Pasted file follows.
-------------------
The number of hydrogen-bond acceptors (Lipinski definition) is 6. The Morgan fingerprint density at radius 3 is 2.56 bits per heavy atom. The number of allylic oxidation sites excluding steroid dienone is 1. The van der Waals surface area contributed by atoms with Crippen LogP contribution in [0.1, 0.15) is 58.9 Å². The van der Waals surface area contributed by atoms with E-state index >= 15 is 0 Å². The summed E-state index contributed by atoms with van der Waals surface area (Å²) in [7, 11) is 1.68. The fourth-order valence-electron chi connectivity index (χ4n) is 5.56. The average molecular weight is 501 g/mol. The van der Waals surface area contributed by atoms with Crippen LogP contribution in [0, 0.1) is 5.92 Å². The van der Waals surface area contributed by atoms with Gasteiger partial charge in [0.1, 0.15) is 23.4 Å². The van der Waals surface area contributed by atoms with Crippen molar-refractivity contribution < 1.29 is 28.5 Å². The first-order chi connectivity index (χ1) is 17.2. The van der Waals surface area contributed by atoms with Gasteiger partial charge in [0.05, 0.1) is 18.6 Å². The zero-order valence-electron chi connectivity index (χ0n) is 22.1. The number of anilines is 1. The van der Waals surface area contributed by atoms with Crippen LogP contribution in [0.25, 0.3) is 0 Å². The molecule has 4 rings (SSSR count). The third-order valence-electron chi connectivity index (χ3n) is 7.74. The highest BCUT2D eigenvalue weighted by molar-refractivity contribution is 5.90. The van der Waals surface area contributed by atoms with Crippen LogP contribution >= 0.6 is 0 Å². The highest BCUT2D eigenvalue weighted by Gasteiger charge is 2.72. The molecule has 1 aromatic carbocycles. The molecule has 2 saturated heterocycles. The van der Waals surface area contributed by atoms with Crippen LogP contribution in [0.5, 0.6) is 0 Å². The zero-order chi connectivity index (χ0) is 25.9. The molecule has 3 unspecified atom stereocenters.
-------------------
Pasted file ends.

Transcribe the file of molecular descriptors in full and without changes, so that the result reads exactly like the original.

The number of hydrogen-bond acceptors (Lipinski definition) is 6. The Morgan fingerprint density at radius 3 is 2.56 bits per heavy atom. The number of allylic oxidation sites excluding steroid dienone is 1. The van der Waals surface area contributed by atoms with Crippen LogP contribution in [0.1, 0.15) is 58.9 Å². The van der Waals surface area contributed by atoms with E-state index >= 15 is 0 Å². The summed E-state index contributed by atoms with van der Waals surface area (Å²) in [7, 11) is 1.68. The fourth-order valence-electron chi connectivity index (χ4n) is 5.56. The average molecular weight is 501 g/mol. The van der Waals surface area contributed by atoms with Crippen LogP contribution in [0, 0.1) is 5.92 Å². The van der Waals surface area contributed by atoms with Gasteiger partial charge in [0.1, 0.15) is 23.4 Å². The van der Waals surface area contributed by atoms with Crippen molar-refractivity contribution < 1.29 is 28.5 Å². The first-order chi connectivity index (χ1) is 17.2. The van der Waals surface area contributed by atoms with Gasteiger partial charge in [0.05, 0.1) is 18.6 Å². The zero-order valence-electron chi connectivity index (χ0n) is 22.1. The number of anilines is 1. The van der Waals surface area contributed by atoms with Crippen LogP contribution in [0.25, 0.3) is 0 Å². The molecule has 4 rings (SSSR count). The third-order valence-electron chi connectivity index (χ3n) is 7.74. The highest BCUT2D eigenvalue weighted by molar-refractivity contribution is 5.90. The van der Waals surface area contributed by atoms with Crippen LogP contribution >= 0.6 is 0 Å². The highest BCUT2D eigenvalue weighted by Gasteiger charge is 2.72. The molecule has 1 aromatic carbocycles. The molecule has 2 saturated heterocycles. The van der Waals surface area contributed by atoms with Crippen LogP contribution in [0.5, 0.6) is 0 Å². The zero-order chi connectivity index (χ0) is 25.9. The molecule has 3 unspecified atom stereocenters.